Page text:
Commission on Security and Cooperation in Europe

Testimony :: Hon. Benjamin L. Cardin
Chairman - Commission on Security and Cooperation in Europe


As a long-time member of the Helsinki Commission, which I now have the honor to chair, I can recall many earlier hearings where we learned the horrific details of ethnic cleansing, senseless attacks on civilians, other crimes against humanity and genocide associated with Yugoslavia’s demise. I can also recall our persistent efforts to see the United States and Europe decisively respond to this violence, and to bring those responsible for it to justice.

Fortunately, that period is now history. It is in the past. The region is more stable now, and while incomplete, there has been accountability. Hopefully, there have also been lessons learned.

It is important for those of here in Washington, as well as in European capitals, nevertheless to understand the challenges the people of the region face in putting the past behind them. It is hard to move on when you were the victim, when you lost friends and loved ones and a home. For those who managed to survive the conflicts in Croatia, Bosnia and Kosovo in particular, a decade or two is not so long ago. That is why the Balkans remains a concern to the international community today, even as global events may shift our attention elsewhere.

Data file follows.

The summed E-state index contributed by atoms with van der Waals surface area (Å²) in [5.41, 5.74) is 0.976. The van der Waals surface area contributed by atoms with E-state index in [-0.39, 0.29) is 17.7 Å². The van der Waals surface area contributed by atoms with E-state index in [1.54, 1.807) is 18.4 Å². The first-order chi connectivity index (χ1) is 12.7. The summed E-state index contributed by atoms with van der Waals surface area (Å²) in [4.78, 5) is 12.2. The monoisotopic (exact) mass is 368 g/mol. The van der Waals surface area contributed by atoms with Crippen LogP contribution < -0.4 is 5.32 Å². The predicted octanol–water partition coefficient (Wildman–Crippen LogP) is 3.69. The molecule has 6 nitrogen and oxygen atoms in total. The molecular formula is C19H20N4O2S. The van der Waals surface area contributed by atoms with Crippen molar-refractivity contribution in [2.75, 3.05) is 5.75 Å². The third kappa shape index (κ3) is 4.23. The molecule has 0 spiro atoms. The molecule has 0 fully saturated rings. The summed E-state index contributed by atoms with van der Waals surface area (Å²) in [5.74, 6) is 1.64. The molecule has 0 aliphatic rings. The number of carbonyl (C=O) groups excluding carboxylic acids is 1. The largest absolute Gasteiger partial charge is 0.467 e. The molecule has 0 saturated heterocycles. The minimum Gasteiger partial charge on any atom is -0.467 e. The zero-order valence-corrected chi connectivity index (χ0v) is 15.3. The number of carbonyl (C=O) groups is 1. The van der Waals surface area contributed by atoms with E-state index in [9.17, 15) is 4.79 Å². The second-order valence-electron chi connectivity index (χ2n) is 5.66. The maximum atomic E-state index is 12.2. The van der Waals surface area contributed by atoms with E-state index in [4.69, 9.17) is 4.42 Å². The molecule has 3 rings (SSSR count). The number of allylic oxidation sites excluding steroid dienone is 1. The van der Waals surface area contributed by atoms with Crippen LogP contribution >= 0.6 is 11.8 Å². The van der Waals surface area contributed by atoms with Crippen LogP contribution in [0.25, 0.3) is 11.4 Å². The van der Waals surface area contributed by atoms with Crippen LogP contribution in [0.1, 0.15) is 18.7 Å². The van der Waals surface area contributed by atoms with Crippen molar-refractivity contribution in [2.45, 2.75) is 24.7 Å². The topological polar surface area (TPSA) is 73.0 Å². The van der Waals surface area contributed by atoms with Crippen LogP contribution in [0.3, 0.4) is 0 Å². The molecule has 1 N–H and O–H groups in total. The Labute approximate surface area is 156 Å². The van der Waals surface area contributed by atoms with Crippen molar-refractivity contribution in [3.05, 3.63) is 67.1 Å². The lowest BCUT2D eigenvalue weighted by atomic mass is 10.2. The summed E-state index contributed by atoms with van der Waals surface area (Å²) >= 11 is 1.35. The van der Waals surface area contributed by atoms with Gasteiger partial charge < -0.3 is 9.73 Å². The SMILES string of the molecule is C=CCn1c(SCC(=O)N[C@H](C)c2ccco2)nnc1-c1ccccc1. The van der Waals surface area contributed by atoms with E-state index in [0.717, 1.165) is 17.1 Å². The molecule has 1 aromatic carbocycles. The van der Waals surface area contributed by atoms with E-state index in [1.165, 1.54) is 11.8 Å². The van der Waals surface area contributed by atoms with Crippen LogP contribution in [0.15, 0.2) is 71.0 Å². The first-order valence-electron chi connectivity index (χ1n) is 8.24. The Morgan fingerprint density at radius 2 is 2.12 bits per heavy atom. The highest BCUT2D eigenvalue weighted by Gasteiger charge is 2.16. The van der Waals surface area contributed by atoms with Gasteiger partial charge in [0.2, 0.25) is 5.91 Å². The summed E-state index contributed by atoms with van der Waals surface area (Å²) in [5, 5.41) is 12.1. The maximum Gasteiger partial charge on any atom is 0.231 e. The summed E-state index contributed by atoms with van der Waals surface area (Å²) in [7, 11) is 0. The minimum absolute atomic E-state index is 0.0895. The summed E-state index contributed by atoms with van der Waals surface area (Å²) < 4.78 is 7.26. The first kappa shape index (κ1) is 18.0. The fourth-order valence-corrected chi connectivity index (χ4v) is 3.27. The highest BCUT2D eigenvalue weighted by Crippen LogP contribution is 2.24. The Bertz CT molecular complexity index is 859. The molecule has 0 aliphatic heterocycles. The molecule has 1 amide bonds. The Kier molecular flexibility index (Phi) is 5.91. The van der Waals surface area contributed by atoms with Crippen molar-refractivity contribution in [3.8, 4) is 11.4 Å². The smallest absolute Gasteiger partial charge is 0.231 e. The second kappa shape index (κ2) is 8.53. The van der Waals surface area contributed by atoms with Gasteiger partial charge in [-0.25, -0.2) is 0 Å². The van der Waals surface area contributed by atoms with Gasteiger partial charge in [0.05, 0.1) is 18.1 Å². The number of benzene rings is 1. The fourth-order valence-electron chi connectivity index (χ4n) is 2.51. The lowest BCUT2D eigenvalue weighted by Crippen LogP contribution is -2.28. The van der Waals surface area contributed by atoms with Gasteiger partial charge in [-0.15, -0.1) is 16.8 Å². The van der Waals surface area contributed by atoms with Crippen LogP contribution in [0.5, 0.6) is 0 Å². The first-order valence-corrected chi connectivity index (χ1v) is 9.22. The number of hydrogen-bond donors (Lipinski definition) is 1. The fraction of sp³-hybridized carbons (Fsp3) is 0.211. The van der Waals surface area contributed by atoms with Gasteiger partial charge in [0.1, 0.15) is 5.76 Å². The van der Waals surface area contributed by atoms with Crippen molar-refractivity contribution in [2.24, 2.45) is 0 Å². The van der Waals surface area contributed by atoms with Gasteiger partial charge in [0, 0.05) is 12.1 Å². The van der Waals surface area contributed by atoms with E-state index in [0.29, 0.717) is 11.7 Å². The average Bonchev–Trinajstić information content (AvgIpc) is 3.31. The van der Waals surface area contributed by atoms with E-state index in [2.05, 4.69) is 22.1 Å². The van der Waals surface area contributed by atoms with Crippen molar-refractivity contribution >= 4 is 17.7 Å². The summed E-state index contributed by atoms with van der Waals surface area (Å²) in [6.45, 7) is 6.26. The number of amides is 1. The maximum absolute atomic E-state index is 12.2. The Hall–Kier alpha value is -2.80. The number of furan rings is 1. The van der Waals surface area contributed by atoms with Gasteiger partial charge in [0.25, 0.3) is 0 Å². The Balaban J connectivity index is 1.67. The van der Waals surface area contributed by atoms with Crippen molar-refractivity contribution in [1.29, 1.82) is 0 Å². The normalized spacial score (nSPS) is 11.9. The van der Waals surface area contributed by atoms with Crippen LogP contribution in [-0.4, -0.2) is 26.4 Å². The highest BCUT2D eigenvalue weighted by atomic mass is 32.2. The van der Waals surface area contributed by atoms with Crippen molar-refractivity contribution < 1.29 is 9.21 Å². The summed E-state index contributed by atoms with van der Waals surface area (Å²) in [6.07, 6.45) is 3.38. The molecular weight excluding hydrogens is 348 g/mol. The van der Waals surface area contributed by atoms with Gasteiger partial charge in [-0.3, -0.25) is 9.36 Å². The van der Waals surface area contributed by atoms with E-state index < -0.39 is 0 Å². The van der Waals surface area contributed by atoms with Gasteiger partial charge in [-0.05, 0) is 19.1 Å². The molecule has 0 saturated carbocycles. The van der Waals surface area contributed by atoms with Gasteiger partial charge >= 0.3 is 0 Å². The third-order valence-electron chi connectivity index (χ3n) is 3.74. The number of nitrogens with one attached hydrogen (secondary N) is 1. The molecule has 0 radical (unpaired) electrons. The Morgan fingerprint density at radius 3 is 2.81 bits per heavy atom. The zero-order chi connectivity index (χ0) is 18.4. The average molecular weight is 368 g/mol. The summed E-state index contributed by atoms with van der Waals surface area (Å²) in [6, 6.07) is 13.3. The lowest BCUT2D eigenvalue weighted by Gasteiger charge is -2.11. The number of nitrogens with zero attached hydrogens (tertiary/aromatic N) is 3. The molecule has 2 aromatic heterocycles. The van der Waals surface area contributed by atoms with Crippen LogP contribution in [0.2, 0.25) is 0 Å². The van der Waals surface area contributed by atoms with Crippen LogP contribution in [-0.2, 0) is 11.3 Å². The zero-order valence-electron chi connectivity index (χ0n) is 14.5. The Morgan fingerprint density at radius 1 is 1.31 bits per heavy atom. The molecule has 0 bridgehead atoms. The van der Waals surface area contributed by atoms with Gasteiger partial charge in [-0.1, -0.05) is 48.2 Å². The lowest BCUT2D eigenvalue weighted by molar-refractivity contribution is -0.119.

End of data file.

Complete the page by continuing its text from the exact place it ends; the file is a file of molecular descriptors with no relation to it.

Given this fact, it is important that the international community make sure that the region is on as stable a footing as possible before it relinquishes its power, presence and authority. First and foremost, I want to see the last people indicted by the international tribunal in The Hague who are still at large, in particular Ratko Mladic, apprehended and transferred to the court. I also want to see a far greater commitment by political leaders in the region to abandon the ethnic exclusivity found in their policies and platforms. I want to see government leaders more responsive to the genuine needs of the people, particularly by providing the youth of the region opportunities for a more prosperous future.

I want the Helsinki Commission to do more to encourage dialogue between the governments and the people of all the countries concerned. The presentations made at today’s hearing will be useful in moving this effort forward, and I want to welcome and thank our four witnesses for their presence and remarks.